Student Assistance – Students with special needs are more likely than general education students to report having thoughts of suicide — 22% compared to 14%. But they are also more likely to report there is an adult in school they can talk to when they’re having problems or feeling upset — 53% compared to 45% of general education students — according to a new YouthTruth analysis of students’ responses over a six-year period. Students qualifying for free or reduced-price meals and English learners are also more likely than peers not in those groups to report their schools have programs or services to help them. Read the rest of the story: “Survey: Special Needs Students, ELs More Positive about School Mental Health Services” (from educationdive.com, 12/2/19).
 
In Legislative News…
 
Session Schedule – Both the House and Senate remain in recess. The House is scheduled to be in session three days next week (Dec. 16-18) and the Senate one day (Dec. 18).  
 
In State News…
 
PAsmart Grants – The PA Department of Labor & Industry (L&I) announced last week that nearly $4.6 million in PAsmart grants are available to create more opportunities for Pennsylvania workers to increase their job skills and earn quality wages. The PAsmart Next Generation Industry Partnership grants bring together multiple employers in the same industry to provide targeted job training so that students, workers, and job seekers get the skills they need to succeed in today’s global economy.
 
Governor Tom Wolf secured $30 million for PAsmart last year and $40 million this year. In addition to the Next Generation Industry Partnership grants, L&I will soon begin accepting applications for nearly $6.6 million in apprenticeship grants. The governor recently announced the availability of $20 million in PAsmart funding to advance science and technology education through the Department of Education.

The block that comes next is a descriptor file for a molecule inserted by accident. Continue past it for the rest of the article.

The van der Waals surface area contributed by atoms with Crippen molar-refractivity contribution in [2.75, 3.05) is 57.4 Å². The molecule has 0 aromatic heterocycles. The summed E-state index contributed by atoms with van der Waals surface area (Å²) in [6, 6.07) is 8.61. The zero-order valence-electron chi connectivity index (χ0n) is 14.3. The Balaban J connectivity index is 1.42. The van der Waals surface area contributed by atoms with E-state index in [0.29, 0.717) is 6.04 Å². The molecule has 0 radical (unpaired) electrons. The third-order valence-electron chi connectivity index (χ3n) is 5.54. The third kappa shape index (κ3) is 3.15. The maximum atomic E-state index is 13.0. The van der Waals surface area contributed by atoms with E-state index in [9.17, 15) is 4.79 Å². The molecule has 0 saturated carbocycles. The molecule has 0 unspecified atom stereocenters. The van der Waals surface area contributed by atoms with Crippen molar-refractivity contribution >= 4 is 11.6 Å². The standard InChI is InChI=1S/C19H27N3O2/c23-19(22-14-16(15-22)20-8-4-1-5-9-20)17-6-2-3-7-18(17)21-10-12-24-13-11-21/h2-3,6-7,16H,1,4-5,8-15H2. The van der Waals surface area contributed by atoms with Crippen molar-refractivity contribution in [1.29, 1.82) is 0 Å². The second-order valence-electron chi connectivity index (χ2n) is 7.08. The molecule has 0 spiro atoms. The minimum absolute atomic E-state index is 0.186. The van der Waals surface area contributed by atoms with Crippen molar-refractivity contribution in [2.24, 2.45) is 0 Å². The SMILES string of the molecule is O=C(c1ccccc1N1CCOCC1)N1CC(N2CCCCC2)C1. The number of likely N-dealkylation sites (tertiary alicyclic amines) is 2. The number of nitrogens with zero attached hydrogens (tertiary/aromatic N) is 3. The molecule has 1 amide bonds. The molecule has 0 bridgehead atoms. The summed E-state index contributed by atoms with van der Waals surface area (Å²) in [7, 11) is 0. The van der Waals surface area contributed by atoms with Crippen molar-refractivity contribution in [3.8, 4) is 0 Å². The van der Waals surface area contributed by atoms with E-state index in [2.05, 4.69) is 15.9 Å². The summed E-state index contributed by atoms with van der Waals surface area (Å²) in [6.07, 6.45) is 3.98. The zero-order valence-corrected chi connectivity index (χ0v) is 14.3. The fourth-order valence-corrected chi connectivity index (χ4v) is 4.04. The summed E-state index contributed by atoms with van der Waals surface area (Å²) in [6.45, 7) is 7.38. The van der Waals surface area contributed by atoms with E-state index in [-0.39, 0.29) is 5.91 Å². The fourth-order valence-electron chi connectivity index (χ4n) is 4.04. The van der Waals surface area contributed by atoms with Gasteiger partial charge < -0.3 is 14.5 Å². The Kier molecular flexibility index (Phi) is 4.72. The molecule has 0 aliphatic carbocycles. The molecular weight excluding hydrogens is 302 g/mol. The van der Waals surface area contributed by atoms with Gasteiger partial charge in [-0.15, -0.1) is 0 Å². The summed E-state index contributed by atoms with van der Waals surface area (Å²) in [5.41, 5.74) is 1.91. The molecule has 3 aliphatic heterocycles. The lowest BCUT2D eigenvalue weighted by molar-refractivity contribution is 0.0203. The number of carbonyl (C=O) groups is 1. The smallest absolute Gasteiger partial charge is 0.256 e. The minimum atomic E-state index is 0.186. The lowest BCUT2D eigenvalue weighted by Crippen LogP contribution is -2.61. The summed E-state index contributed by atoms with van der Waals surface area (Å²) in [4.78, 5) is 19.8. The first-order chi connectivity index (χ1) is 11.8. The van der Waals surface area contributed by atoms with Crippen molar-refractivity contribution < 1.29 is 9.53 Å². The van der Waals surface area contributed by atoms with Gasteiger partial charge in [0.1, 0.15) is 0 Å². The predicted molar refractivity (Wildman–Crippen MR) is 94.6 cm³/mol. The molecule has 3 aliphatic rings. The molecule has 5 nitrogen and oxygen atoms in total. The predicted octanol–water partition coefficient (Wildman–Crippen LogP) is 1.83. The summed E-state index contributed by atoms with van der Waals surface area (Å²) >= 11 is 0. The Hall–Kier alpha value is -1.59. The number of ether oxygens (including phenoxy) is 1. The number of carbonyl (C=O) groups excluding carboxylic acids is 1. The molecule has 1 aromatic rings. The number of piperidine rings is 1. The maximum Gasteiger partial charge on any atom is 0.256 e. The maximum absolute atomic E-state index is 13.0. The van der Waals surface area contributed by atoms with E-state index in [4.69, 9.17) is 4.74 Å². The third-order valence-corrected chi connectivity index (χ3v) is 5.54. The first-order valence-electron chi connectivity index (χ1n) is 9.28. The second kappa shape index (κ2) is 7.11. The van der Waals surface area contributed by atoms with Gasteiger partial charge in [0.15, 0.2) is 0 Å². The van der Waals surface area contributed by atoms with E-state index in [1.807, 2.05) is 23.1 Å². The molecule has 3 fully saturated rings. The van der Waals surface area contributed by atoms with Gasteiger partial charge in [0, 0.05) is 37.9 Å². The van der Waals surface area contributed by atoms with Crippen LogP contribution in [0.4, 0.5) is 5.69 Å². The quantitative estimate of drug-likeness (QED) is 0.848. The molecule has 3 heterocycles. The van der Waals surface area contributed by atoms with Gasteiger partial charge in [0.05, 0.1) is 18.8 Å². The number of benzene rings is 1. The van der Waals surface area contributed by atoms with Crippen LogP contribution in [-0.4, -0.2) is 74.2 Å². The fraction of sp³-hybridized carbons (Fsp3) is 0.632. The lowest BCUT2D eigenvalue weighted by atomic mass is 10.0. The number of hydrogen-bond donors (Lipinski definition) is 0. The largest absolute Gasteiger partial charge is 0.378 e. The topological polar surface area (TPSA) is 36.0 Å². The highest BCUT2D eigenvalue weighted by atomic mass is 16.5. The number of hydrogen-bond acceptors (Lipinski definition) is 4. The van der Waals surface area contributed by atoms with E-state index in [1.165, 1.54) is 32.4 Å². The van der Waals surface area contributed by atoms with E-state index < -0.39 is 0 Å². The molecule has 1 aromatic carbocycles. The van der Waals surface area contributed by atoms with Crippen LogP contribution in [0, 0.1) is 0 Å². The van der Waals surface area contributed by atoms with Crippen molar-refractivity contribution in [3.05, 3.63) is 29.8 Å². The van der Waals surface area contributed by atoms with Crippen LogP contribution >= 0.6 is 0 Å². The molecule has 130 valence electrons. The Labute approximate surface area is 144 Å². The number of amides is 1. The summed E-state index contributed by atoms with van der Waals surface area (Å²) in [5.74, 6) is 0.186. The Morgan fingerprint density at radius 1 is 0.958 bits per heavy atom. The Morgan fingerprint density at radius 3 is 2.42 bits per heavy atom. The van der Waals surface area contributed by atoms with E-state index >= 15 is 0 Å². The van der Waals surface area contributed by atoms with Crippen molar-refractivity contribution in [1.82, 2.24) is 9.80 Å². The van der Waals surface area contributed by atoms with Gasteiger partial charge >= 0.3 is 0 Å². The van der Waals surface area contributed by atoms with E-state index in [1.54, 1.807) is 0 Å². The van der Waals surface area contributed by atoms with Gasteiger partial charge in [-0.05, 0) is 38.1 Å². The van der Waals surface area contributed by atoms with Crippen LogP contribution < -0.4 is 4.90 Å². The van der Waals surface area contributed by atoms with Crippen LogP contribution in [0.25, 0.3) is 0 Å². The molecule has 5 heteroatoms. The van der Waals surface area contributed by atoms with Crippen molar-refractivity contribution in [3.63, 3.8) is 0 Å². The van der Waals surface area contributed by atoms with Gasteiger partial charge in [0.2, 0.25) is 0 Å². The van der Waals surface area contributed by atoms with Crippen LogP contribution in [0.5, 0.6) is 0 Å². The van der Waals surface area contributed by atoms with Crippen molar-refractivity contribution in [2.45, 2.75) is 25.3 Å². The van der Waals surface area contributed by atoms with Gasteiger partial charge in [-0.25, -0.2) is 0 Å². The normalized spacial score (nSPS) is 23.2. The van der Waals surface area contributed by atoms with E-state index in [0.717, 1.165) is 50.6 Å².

PAsmart Next Generation Industry Partnership grants of up to $250,000 per partnership, are available through L&I to connect employers in the same industry to support job training in: advanced manufacturing; agriculture and food production; bio medical; building and construction; business services; education; energy; healthcare; hospitality; leisure and entertainment; logistics and transportation; real estate, finance and insurance; and wood, wood products and publishing.  
 
Eligible applicants include local workforce development boards (LWDB), labor organizations, economic development organizations, industry associations, local education agencies, education intermediaries, post-secondary education providers, community-based organizations, libraries, and nonprofits. Any entity may serve as fiscal agent for all grant awards. Applicants are required to partner with an LWDB on their application.